Unless he runs the most persuasive election campaign in Canada’s history, Trudeau and his partisans should be thoroughly punished by the voters for a combination of incompetence and deficient ethics
by Conrad Black
Prime Minister Justin Trudeau waits to speak about Ethics Commissioner Mario Dion's report that he breached ethics rules by trying to influence a corporate legal case regarding SNC-Lavalin, at a press conference in Niagara-on-the-Lake, Ont., on Aug. 14, 2019.Andrej Ivanov/Reuters
I believe the key to evaluating the ethics commissioner’s report on the SNC-Lavalin affair is the commissioner’s determination that in intervening on behalf of the corporation to see that it received a fine rather than being prosecuted, the prime minister was acting “in his own political self-interest.” My contention has been and remains that he was acting in the national interest, the interest of the province of Quebec, and of the city of Montreal, as well as his own political interest and that he is entitled to the benign presumption that his principal motivation was the public interest as represented by all those jurisdictions. I think the commissioner, Mario Dion, is mind-reading in a way deliberately biased against the prime minister. He is presuming that the prime minister’s own personal political interest was his principal motivation. I don’t think it would have affected Justin Trudeau’s political interest very much if SNC-Lavalin had been prosecuted and simply departed the jurisdiction, inviting the federal justice minister and everyone else in this country to get stiffed. In fact, Trudeau could have put on a fine histrionic performance with all the usual pious bunk about the rule of law, Canada being above suspicion, principle before filthy lucre, and so forth. It would not have been of much help to the 10,000 people SNC-Lavalin laid off in Quebec, but it could have been a boffo performance.
It is hard to conceive of a more severely, amateurishly and sleazily bungled operation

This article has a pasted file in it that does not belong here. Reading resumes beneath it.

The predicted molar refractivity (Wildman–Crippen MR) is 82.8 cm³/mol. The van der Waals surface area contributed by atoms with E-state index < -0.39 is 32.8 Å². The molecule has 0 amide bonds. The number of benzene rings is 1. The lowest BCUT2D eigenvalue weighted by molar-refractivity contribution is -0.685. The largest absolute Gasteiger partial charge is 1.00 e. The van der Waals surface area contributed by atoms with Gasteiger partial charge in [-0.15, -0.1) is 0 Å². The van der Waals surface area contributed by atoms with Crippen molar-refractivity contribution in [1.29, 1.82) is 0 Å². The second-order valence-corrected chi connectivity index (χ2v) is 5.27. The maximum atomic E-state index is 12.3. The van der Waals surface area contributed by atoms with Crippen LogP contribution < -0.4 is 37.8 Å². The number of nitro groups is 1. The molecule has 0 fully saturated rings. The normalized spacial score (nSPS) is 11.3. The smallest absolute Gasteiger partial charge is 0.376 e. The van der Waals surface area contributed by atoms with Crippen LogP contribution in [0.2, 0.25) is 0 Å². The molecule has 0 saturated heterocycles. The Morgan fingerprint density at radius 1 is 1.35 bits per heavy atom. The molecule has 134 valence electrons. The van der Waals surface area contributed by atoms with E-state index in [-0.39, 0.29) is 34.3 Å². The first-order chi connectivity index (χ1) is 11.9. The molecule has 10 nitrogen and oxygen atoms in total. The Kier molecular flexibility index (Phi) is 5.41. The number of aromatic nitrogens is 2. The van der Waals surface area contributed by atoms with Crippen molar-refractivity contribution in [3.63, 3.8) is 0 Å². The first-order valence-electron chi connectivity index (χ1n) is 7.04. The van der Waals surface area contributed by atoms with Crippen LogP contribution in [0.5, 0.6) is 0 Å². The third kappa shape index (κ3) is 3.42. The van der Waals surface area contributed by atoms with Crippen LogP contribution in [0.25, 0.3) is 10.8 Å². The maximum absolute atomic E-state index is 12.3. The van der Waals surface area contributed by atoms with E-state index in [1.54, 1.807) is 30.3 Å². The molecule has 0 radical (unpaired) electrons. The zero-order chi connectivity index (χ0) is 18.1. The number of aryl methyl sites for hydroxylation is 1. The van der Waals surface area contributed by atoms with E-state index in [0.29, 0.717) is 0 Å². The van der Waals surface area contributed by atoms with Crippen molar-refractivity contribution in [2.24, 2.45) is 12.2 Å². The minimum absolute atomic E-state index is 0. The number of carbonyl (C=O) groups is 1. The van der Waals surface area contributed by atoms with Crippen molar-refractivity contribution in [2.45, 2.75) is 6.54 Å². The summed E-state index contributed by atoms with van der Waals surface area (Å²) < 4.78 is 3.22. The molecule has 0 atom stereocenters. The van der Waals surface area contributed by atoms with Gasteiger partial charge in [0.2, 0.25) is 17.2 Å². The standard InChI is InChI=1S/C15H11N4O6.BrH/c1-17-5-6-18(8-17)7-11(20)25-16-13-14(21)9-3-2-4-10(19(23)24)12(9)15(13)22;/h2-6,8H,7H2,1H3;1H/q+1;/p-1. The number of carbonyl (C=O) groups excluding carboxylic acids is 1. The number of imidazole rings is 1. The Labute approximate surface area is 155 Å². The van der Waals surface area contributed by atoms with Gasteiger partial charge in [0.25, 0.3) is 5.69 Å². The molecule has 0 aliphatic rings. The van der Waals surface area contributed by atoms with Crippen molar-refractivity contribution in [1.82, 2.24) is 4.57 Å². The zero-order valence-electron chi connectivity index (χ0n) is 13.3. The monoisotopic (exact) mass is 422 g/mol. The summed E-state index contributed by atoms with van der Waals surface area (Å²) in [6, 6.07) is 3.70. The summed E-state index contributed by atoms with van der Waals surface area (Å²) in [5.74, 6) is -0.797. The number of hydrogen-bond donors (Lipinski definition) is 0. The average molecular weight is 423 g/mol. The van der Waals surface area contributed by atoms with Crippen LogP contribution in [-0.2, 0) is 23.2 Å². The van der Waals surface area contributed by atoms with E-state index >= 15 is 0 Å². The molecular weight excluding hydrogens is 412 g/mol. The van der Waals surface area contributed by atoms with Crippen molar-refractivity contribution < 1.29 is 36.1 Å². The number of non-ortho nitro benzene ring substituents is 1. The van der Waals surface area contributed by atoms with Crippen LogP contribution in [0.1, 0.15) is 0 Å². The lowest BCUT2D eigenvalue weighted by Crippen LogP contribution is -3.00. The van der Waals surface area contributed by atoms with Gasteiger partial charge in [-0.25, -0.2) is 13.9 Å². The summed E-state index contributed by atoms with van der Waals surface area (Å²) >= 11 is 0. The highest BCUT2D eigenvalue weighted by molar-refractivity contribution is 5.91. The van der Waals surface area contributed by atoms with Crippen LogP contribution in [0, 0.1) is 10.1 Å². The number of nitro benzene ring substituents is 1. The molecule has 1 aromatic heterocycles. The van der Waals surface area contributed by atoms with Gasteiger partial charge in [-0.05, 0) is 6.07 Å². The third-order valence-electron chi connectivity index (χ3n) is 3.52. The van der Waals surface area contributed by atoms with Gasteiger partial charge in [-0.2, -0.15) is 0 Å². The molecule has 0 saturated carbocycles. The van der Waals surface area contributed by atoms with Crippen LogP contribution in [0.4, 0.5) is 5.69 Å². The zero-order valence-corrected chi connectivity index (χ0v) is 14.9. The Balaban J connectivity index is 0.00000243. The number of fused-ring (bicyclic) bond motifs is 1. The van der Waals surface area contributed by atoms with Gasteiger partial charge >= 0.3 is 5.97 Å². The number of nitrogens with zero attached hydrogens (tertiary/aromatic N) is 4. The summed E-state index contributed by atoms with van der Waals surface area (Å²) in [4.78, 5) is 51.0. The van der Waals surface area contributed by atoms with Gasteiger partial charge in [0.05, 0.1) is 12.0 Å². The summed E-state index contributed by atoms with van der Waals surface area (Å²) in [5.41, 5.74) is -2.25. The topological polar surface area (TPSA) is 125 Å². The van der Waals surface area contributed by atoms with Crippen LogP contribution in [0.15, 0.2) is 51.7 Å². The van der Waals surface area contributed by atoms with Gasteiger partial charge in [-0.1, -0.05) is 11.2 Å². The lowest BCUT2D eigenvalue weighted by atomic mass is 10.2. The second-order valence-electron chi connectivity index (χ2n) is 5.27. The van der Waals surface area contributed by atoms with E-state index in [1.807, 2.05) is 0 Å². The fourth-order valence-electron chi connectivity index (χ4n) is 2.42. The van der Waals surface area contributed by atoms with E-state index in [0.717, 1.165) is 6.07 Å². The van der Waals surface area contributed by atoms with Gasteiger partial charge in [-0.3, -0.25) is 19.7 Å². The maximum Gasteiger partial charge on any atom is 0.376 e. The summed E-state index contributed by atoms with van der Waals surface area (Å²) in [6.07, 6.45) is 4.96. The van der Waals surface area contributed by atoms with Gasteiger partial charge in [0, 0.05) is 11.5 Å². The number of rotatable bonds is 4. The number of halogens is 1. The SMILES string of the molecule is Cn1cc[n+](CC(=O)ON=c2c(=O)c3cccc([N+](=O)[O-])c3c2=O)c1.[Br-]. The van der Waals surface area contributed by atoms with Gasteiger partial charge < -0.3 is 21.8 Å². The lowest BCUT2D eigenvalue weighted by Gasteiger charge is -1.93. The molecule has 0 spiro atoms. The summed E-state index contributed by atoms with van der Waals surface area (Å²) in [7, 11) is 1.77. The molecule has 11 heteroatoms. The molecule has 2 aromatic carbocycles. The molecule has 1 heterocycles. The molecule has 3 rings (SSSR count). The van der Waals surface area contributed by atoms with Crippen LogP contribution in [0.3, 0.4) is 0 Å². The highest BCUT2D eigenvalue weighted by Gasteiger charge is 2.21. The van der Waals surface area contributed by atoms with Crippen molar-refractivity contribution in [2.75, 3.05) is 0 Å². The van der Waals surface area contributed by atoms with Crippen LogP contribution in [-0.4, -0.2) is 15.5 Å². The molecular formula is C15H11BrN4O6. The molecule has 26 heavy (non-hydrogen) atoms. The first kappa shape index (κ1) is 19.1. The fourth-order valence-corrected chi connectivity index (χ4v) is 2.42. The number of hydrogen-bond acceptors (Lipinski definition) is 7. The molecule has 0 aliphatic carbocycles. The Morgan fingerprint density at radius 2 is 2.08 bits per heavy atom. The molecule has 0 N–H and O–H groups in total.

With that said, it is hard to conceive of a more severely, amateurishly and sleazily bungled operation as this entire initiative, which all participants must have realized was one of acute sensitivity. Once he realized that the-then justice minister, Ms. Jody Wilson-Raybould, was digging her heels in, he should have informed Parliament that he was revoking the decision in the national interest and the eminent domain of the federal government to exercise the remedies of justice prudently in calculating competing priorities of national revenue, humanitarian concerns to avoid unnecessary job layoffs, the desirability of retaining in Canada such a sophisticated international engineering company, and the direct fiscal interests of the junior jurisdictions, the country’s second-most populous province and second-largest city. This would have been the open and appropriate way to do it, and though there would have been debate about it, Parliament would have supported the prime minister’s decision, and it would not have lingered as much of a controversy. It would have been Ms.Wilson-Raybould’s decision whether to resign or not on the principle involved, but there would not have been any move to expel her from the Liberal party unless she became extremely publicly abusive.